“Diamond Power Corporation This case study, prepared by Richard C. Scameborn, follows the Diamond Power Specialty Company from its humble beginnings in 1903 to its decline in 1991. The birth of Diamond came with the invention of the hand cranked soot blower. As the years and technology progressed, so did the Diamond soot blower. Along with this main product, Diamond also added several other products to its line, but none had the profitability of the soot blower.
Diamond had the market to itself for a number of years, but eventually two competitors sprang up to challenge Diamond: Copes-Vulcan and Bayer Company. Competition did not become fierce until World War II, when the soot blower became a major commodity used by the U.S. Navy to clean boilers on board its ships. At this point, the soot blower industry became a seller’s market and the need for strategy (both corporate and business) became a necessity for growth and survival.
Diamond Power’s main mission at its beginning, to produce soot blowers that would efficiently clean the inside of boiler as it continued working, basically stayed the same up until the addition of competition into the market. At this point, Diamond had to revise its mission to include technological advances to stay ahead of it main competitor, Copes-Vulcan. With the passage of time, production efficiency and technology were not enough. Diamond eventually had to add foreign sales, customer service, and replacement part production to its original plan to keep ahead of the game.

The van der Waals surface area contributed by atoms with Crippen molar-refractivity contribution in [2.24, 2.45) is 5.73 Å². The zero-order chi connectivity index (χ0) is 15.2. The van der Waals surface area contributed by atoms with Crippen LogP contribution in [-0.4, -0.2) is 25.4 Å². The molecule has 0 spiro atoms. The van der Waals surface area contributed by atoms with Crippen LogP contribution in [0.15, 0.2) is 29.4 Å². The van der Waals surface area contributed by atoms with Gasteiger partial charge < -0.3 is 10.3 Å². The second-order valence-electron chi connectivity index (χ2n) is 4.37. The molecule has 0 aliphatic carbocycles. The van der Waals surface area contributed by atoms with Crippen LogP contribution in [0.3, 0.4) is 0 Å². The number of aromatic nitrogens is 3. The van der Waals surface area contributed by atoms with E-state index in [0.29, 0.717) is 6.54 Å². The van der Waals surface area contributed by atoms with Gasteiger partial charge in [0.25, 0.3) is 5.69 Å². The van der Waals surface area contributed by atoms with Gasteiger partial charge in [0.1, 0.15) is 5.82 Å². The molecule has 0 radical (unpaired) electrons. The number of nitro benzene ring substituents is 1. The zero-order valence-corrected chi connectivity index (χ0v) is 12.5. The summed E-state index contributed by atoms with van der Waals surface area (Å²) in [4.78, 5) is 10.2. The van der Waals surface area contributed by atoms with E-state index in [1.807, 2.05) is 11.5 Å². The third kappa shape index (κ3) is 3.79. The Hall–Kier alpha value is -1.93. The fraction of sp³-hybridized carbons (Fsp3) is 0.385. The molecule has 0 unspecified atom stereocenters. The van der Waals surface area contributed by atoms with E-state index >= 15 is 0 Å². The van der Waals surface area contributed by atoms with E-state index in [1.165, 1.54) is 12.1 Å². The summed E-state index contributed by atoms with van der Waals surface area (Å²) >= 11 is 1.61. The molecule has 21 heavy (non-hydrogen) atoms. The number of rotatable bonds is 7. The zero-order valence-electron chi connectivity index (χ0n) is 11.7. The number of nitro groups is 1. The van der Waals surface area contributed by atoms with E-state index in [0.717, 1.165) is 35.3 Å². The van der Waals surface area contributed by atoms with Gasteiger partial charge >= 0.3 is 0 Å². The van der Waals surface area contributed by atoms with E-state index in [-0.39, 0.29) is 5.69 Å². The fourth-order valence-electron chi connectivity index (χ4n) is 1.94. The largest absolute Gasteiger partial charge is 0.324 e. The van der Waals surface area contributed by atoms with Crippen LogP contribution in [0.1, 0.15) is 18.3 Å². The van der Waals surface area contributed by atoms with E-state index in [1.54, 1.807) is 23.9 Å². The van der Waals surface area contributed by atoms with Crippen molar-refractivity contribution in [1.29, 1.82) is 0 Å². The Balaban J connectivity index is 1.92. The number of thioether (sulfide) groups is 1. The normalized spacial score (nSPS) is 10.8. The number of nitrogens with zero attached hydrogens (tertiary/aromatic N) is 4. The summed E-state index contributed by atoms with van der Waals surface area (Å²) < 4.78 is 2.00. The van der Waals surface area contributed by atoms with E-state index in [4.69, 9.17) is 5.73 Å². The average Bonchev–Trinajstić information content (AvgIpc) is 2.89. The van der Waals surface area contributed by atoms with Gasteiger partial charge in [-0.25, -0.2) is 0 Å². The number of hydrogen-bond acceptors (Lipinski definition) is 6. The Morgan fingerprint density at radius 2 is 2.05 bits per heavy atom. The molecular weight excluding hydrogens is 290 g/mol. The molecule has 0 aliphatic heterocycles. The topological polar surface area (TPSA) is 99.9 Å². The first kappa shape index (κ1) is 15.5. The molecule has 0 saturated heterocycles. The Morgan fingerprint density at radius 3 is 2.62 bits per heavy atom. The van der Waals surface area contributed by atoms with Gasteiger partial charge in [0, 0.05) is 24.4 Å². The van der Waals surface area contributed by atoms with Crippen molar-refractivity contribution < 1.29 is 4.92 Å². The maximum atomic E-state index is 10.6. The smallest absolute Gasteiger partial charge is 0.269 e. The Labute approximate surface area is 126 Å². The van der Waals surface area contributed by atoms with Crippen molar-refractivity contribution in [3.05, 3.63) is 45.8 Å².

By the 1970’s, the mission to supply replacement parts and service became one of Diamond’s top priorities as it opened parts and service plants in New Jersey, Georgia, Ohio, Texan, Colorado, North Dakota, California, and Washington. Diamond Power’s goals over the years seem to stay pretty congruent with its mission up until the early 1980’s. Basically, Diamond’s goals included staying on the moderate levels of technology, building a foreign market by exporting machines and parts and establishing joint-venture manufacturing companies overseas, establishing an extensive and profitable domestic aftermarket support system that included minifactories that supplied both parts and service, and to keep the upper hand on the soot blower market share. Diamond Power’s parent corporation, McDermott, Inc, utilized several different corporate strategies to try to achieve Diamond’s goal of a profitable and extensive aftermarket support system. However, some of the decisions made by McDermott, Inc in regards to its replacement part division caused more harm than good. For example, when a small operator began to copy and sell Diamond replacement parts at a lower cost than Diamond with great success, McDermott overrode Diamond executives’ wish to acquire the operation. This decision had far-reaching repercussions as will be discussed in later paragraphs. McDermott also had to take action where Diamond was concerned when it began experienced severe financial difficulties in the late 1980’s and early 1990’s. McDermott had to implement a major cost cutting effort and restructuring plan to keep from going bankrupt. This plan included putting pressure on Diamond to increase profits. Diamond had to take implement several business strategies in order to appease its parent corporation. Decisions made on the corporate level had a direct affect on the business strategies implemented by Diamond Power. The development of the aftermarket support system was a plan with several long term benefits. The plan, developed by the marketing vice president at the time, involved a nationwide network of minifactories that offered service and replacement parts that could be delivered in a matter of hours to industries in need. Diamond’s high market share on soot blowers allowed the company to lower its new equipment prices and recoup any losses through its replacement part division. This resulted in increased sales in both new equipment and parts. Diamond’s competition, Cope-Vulcan, did not have any service centers and only limited replacement part manufacturing, and therefore did not reap profits as high as Diamond Power’s. However, not all of Diamond’s business strategies worked as well as the replacement part and service system. Under the pressure of McDermott, Inc, Diamond felt it had to make several rash decisions in order to increase profitability. First, Diamond did not purchase Bill Blalock’s low production company that made Cope and Diamond parts. This allowed a foreign company to buy it out and break into Diamond’s dominant part industry. It also allowed Cope-Vulcan to increase its part production market by forcing it to implement an aggressive management team and add new products to its line. Diamond responded to this by deciding to reverse-engineer nonpatented Cope parts in Korea and sell them for a lower price than Cope sold them itself. Diamond also made the decision to close a very productive plant in Canada and lose a very influential employee in the process. Both of these decisions eventually caused severe problems for the company and helped to lead to its decline. Ethically, Diamond commits only two mistakes in judgment that should have been avoided. Diamond’s decision to start making Cope parts was not illegal, but was underhanded since the two companies seemed to have an understanding that they would not make each other’s parts. Diamond also made and ethical mistake by closing the plant in Canada and basically turning its back on a loyal Diamond employee. Both of these breaches of ethics ends up causing Diamond a lot of trouble as time goes on. There are three major problems that come up in the Diamond Power case. The most obvious problem the company encounters involves the handling of its lucrative parts industry. For a number of years, the parts division was able to carry the company through times of low new equipment sales. But, for as important as the parts business was for Diamond, it did not take adequate measures to protect it. For example, Diamond never bothered to patent its parts in the U.S. or in Korea, and this left the door open for other companies to reverse-engineer Diamond parts and sell them for their own profits. Also, Diamond did not take the opportunity to buy out the profitable Blalock low production company, a company making Diamond parts that were not patented. Patenting would have saved Diamond from the invasion of a low producer invasion and from aggressive retaliation by Cope later on for making and selling nonpatented Cope parts. It seems that a division as valuable as the service and replacement division would have been protected more heavily. The second major problem Diamond had was in shutting down its Canadian factory. This caused trouble for Diamond in two ways: it gave other companies the opportunity to cash in on a profitable Canadian market, now left wide open by the removal of Diamond, and it caused a very influential and valuable employee to leave and eventually join forces with Cope-Vulcan. The consequences of closing the Canadian plant and failing to protect its replacement part business eventually come back to haunt Diamond as Cope is able to break into Diamond’s replacement part market share and lower it from 60% to 56% in less than one year. The third major problem Diamond creates for itself is its shut down of 6 of its 8 service divisions in the face of profit pressure and cost-cutting. This was probably the worst place to cut back, since the former expansiveness of its service business is what made Diamond such a nationwide force. Industries that once turned to Diamond for service and subsequently Diamond part had no choice put to go to Diamond’s competitors for service and parts. By this foolhardy decision, Diamond’s president not only lost profits for Diamond, but also lost his job. The weakness most in need of fixing is found within the administration. The leaders of Diamond Power seemed to become increasingly weaker and/or more foolish as time went on. Examples of incompetence and lack of vision by the business leaders of Diamond include failure to patent and protect the replacement parts division, failure to acquire small businesses that posed a threat to the replacement market share, reverse-engineering of a competitor’s parts without protecting the company from retaliation, closing and losing a very vital and important foreign plant and employee, and shutting down the nationwide influence of Diamond by closing service centers in major cities. Diamond’s strengths lay in it replacement parts and service departments. Both of these industries proved profitable for many years and often carried the company in hard times. This strength was not protected, but could have still been improved. Revival of the replacement parts and service division of the company is essential for the survival of the company. Major improvements of old parts should be made and quickly patented in order to win back clients and protect future profits and market shares. Price reductions might need to be implemented in order to resuscitate sales quickly. Also Diamond may want to boost the technology level in its machinery and parts to prove that to customers that Diamond makes high quality products. Some expenses would have to be increased initially, but these would soon pay for themselves by increasing sales and reputation. Long-term changes should include reopening service centers and possibly trying to break into the Canadian and foreign markets. Also, the production of new products or services could be a long-term goal to reach for. New, more aggressive management should also be a long-term project. The initial mission was a good one and should be kept. The strategies should include lowering new equipment costs to spark increase in customer service and parts needs (like was done in the past). Also, Diamond should try to raise the market shares of other divisions, such as foreign sales to back up its aftermarket support system so the company is not reliant on just one of its divisions. However, fixing the weaknesses and improving the strengths would probably be the most productive course of action for the Diamond Power Specialty Company. “